8. Invite friends over instead of going out. Almost every activity at home is less expensive than going out. Invite some friends over and have a cookout or a potluck meal, then play some cards and have a few drinks. Everyone will have fun, the cost will be low, and the others will likely reciprocate not long afterwards.
7. Write a list before you go shopping – and stick to it. One should never go into a store without a strong idea of what one will be buying while in there. Make a careful plan of what you’ll buy before you go, then stick strictly to that list when you go to the store. Don’t put anything in the cart that’s not on the list, no matter how tempting, and you’ll come out of the store saving a bundle.
6. Master the thirty day rule. Whenever you’re considering making an unnecessary purchase, wait thirty days and then ask yourself if you still want that item. Quite often, you’ll find that the urge to buy has passed and you’ll have saved yourself some money by simply waiting. If you want, you can even keep a “thirty day list” where you write down the item and the day you’ll reconsider it, but I prefer just to keep this one in my head – that way, I often just forget about the unimportant things.
4. Sign up for every free customer rewards program you can. Even if you rarely shop at that place, having a rewards card for that place will eventually net you some coupons and discounts. Here’s the basic game plan for maximizing these programs: create a Gmail address just for these mailings, collect every card you can, and then check that account for extra coupons whenever you’re ready to shop. Another good idea is to use Rewards Credit Cards that give points on purchases at a wide range of stores. Check out this post on the best rewards credit cards for some recommended cards.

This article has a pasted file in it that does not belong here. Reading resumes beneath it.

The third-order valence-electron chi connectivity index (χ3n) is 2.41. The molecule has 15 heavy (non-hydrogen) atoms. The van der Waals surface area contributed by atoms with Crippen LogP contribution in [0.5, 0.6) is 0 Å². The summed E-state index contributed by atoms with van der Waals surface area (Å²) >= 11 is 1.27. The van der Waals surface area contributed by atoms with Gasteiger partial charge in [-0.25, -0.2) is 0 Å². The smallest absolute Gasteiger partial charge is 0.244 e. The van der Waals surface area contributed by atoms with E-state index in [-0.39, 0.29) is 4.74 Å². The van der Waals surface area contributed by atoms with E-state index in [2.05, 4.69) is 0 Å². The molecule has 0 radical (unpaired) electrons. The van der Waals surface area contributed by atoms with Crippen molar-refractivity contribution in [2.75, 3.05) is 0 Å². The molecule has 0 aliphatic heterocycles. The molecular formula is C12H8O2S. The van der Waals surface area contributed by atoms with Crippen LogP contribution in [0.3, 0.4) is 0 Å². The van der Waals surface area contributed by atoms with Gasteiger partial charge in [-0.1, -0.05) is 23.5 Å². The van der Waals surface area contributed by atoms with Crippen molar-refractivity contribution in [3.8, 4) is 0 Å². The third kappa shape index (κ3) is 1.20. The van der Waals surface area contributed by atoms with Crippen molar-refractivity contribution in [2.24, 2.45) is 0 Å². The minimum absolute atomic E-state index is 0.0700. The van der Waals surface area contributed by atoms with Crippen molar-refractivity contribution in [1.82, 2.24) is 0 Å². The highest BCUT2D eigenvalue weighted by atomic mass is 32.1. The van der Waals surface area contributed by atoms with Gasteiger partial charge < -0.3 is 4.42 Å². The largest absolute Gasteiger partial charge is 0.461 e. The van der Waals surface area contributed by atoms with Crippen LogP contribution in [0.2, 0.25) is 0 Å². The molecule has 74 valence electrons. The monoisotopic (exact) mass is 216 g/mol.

3. Turn a critical eye to your “collections.” Most people collect something – what do you collect? Is it something that consistently brings you joy? Or is it something that you just do out of habit at this point? Does the collection itself have value? Could you perhaps “trim the fat” from this collection by getting rid of duplicates or getting rid of the items you no longer use? Also, could you perhaps cut down on your spending on that hobby? Focus on trimming the things you don’t feel strongly about – if you dig into things that bother you, you’re going to eventually relapse.
2. Turn off the television. One big way to save money is to watch less television. There are a lot of financial benefits to this: less exposure to guilt-inducing ads, more time to focus on other things in life, less electrical use, and so on. It’s great to unwind in the evening, but seek another hobby to do that.
100 Ways to Save Money 1. Switch your bank accounts to a bank that respects you. You shouldn’t be spending your hard-earned money on maintenance fees – you also should be earning some serious interest on your checking and savings accounts. Interest rates are not what they once were, but some of the best free checking accounts and best savings accounts can be found online.